Hahn Looks to Re-establish Himself in A's Rotation

MESA, Ariz. - The physical ailments are tough enough for any pitcher to overcome, and Jesse Hahn has endured his share.

Last year, some mental hurdles also sidetracked the A's right-hander.

"I think that's the first time I've honestly ever really struggled in my career," Hahn said of 2016. "I don't think I was used to it. I was approaching it the wrong way. I'd struggle and come back trying to be more aggressive, which led to me just not pitching like myself. This year, it's a completely different approach. Just keep my mind clear and focus on the positives."

Last spring, though Hahn was coming back from forearm problems from the year before, he was viewed as a sure-fire candidate for Oakland's starting rotation. But he labored through a poor Cactus League season, spent most of the year with Triple-A Nashville and then hit the disabled list with an achy shoulder in August.

It's a different scenario in 2017, as A's pitchers and catchers report for camp Tuesday. Jharel Cotton and, to a lesser extent, Andrew Triggs appear the front-runners for the final two rotation spots to join Sonny Gray, Kendall Graveman and Sean Manaea. That leaves the 27-year-old Hahn needing to wedge his way into the discussion, but maybe that's not such a bad thing for a pitcher who has something to prove after going 2-4 with a 6.02 ERA in his nine major league starts last season.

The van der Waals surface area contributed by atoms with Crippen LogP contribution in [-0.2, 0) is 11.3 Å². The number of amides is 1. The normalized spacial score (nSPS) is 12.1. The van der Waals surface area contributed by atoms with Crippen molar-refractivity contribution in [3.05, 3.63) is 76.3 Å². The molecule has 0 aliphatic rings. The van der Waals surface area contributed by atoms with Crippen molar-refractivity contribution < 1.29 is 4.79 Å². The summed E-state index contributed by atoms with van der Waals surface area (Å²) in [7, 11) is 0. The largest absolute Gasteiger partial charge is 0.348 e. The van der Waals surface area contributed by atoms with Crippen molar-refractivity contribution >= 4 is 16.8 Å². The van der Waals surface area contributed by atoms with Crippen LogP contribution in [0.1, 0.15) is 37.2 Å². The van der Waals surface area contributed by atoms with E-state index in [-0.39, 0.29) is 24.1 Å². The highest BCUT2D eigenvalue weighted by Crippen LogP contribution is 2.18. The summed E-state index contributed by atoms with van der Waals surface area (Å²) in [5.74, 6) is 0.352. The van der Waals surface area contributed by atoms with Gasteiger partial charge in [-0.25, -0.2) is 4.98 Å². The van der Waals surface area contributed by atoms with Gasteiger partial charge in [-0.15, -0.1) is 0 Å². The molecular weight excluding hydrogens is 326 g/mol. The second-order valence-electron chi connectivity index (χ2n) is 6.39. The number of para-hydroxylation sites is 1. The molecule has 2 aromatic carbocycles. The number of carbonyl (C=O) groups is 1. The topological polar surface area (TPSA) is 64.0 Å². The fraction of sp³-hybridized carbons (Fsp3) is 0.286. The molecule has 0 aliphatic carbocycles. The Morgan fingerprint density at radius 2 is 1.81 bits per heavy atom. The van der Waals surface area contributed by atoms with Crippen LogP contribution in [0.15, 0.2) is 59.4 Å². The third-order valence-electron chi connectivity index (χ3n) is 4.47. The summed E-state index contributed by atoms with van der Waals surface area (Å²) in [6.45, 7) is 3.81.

Hahn sounds relaxed yet focused, eager to turn the page from 2016. His shoulder felt good heading into the offseason, which he says led to a productive winter of work. He's got six bullpen sessions under his belt as the A's prepare for their first official workout Wednesday.

"I was just getting back to pitching," he said. "Keeping the ball down, seeing some life to my fastball again, finding my natural arm slot, finding one arm slot that works and sticking with that."

He also got something important accomplished away from the mound this winter. Hahn got engaged to girlfriend Jessica Pauley, popping the question while the two were on a trip back to his alma mater, Virginia Tech. The offseason included a couple of other fun trips, which Hahn says helped him clear his mind after the rough season.

"I think going into spring training, every year is a competition," Hahn said. "You can't settle in and get comfortable. For me, I'm not worried about those things. I'm just gonna go out there and do what's best for me. Just focusing on pitching and let everything else fall into place."

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